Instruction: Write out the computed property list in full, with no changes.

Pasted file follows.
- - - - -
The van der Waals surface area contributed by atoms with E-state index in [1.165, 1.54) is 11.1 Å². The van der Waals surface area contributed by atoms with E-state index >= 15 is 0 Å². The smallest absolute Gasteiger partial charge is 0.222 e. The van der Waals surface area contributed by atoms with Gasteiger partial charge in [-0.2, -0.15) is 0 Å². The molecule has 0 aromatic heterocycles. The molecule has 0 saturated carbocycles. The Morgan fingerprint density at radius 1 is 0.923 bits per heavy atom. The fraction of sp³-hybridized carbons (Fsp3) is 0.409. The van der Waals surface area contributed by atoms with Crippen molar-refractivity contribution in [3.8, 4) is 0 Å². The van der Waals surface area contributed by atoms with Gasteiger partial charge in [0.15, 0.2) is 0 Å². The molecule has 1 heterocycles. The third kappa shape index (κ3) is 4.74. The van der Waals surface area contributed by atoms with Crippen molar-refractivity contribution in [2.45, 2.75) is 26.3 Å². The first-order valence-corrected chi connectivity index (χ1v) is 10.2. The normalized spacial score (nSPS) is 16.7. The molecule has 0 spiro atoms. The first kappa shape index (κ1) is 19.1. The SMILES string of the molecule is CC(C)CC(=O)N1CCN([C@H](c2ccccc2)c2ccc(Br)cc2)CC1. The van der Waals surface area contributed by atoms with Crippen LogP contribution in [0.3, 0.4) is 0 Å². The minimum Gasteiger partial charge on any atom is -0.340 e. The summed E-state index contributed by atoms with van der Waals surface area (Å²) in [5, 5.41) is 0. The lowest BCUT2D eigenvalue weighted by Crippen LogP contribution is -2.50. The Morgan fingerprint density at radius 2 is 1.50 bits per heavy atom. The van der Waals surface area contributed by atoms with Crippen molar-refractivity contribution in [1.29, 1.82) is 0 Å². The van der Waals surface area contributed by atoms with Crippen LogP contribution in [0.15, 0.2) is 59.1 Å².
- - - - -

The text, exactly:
The van der Waals surface area contributed by atoms with E-state index in [1.165, 1.54) is 11.1 Å². The van der Waals surface area contributed by atoms with E-state index >= 15 is 0 Å². The smallest absolute Gasteiger partial charge is 0.222 e. The van der Waals surface area contributed by atoms with Gasteiger partial charge in [-0.2, -0.15) is 0 Å². The molecule has 0 aromatic heterocycles. The molecule has 0 saturated carbocycles. The Morgan fingerprint density at radius 1 is 0.923 bits per heavy atom. The fraction of sp³-hybridized carbons (Fsp3) is 0.409. The van der Waals surface area contributed by atoms with Crippen molar-refractivity contribution in [3.8, 4) is 0 Å². The van der Waals surface area contributed by atoms with Gasteiger partial charge in [0.15, 0.2) is 0 Å². The molecule has 1 heterocycles. The third kappa shape index (κ3) is 4.74. The van der Waals surface area contributed by atoms with Crippen molar-refractivity contribution in [2.45, 2.75) is 26.3 Å². The first-order valence-corrected chi connectivity index (χ1v) is 10.2. The normalized spacial score (nSPS) is 16.7. The molecule has 0 spiro atoms. The first kappa shape index (κ1) is 19.1. The SMILES string of the molecule is CC(C)CC(=O)N1CCN([C@H](c2ccccc2)c2ccc(Br)cc2)CC1. The van der Waals surface area contributed by atoms with Crippen LogP contribution in [0.3, 0.4) is 0 Å². The minimum Gasteiger partial charge on any atom is -0.340 e. The summed E-state index contributed by atoms with van der Waals surface area (Å²) in [5, 5.41) is 0. The lowest BCUT2D eigenvalue weighted by Crippen LogP contribution is -2.50. The Morgan fingerprint density at radius 2 is 1.50 bits per heavy atom. The van der Waals surface area contributed by atoms with Crippen molar-refractivity contribution in [1.29, 1.82) is 0 Å². The van der Waals surface area contributed by atoms with Crippen LogP contribution in [0.15, 0.2) is 59.1 Å².